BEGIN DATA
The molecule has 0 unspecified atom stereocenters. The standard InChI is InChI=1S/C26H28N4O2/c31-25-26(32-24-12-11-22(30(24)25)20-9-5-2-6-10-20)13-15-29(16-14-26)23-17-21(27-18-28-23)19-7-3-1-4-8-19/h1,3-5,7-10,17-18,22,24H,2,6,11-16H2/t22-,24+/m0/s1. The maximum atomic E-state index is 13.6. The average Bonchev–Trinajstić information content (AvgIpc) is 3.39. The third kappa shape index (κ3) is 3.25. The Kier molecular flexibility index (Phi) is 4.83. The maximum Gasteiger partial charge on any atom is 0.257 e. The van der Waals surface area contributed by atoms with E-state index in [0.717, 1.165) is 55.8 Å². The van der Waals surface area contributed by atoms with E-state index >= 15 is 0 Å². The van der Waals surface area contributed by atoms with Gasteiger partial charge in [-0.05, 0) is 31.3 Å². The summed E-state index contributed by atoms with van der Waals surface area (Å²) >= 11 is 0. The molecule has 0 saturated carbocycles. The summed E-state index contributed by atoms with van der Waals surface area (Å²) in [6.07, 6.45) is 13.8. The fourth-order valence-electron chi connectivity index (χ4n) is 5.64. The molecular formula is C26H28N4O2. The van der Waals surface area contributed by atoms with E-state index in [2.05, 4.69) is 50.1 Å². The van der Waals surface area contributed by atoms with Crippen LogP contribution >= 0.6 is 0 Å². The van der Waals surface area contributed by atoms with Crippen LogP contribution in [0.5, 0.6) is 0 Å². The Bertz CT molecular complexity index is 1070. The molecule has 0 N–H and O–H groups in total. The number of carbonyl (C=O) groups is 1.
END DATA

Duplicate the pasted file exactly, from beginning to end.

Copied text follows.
The molecule has 0 unspecified atom stereocenters. The standard InChI is InChI=1S/C26H28N4O2/c31-25-26(32-24-12-11-22(30(24)25)20-9-5-2-6-10-20)13-15-29(16-14-26)23-17-21(27-18-28-23)19-7-3-1-4-8-19/h1,3-5,7-10,17-18,22,24H,2,6,11-16H2/t22-,24+/m0/s1. The maximum atomic E-state index is 13.6. The average Bonchev–Trinajstić information content (AvgIpc) is 3.39. The third kappa shape index (κ3) is 3.25. The Kier molecular flexibility index (Phi) is 4.83. The maximum Gasteiger partial charge on any atom is 0.257 e. The van der Waals surface area contributed by atoms with E-state index in [0.717, 1.165) is 55.8 Å². The van der Waals surface area contributed by atoms with E-state index >= 15 is 0 Å². The van der Waals surface area contributed by atoms with Gasteiger partial charge in [-0.05, 0) is 31.3 Å². The summed E-state index contributed by atoms with van der Waals surface area (Å²) >= 11 is 0. The molecule has 0 saturated carbocycles. The summed E-state index contributed by atoms with van der Waals surface area (Å²) in [6.07, 6.45) is 13.8. The fourth-order valence-electron chi connectivity index (χ4n) is 5.64. The molecular formula is C26H28N4O2. The van der Waals surface area contributed by atoms with E-state index in [2.05, 4.69) is 50.1 Å². The van der Waals surface area contributed by atoms with Crippen LogP contribution >= 0.6 is 0 Å². The van der Waals surface area contributed by atoms with Crippen LogP contribution in [0.5, 0.6) is 0 Å². The Bertz CT molecular complexity index is 1070. The molecule has 0 N–H and O–H groups in total. The number of carbonyl (C=O) groups is 1.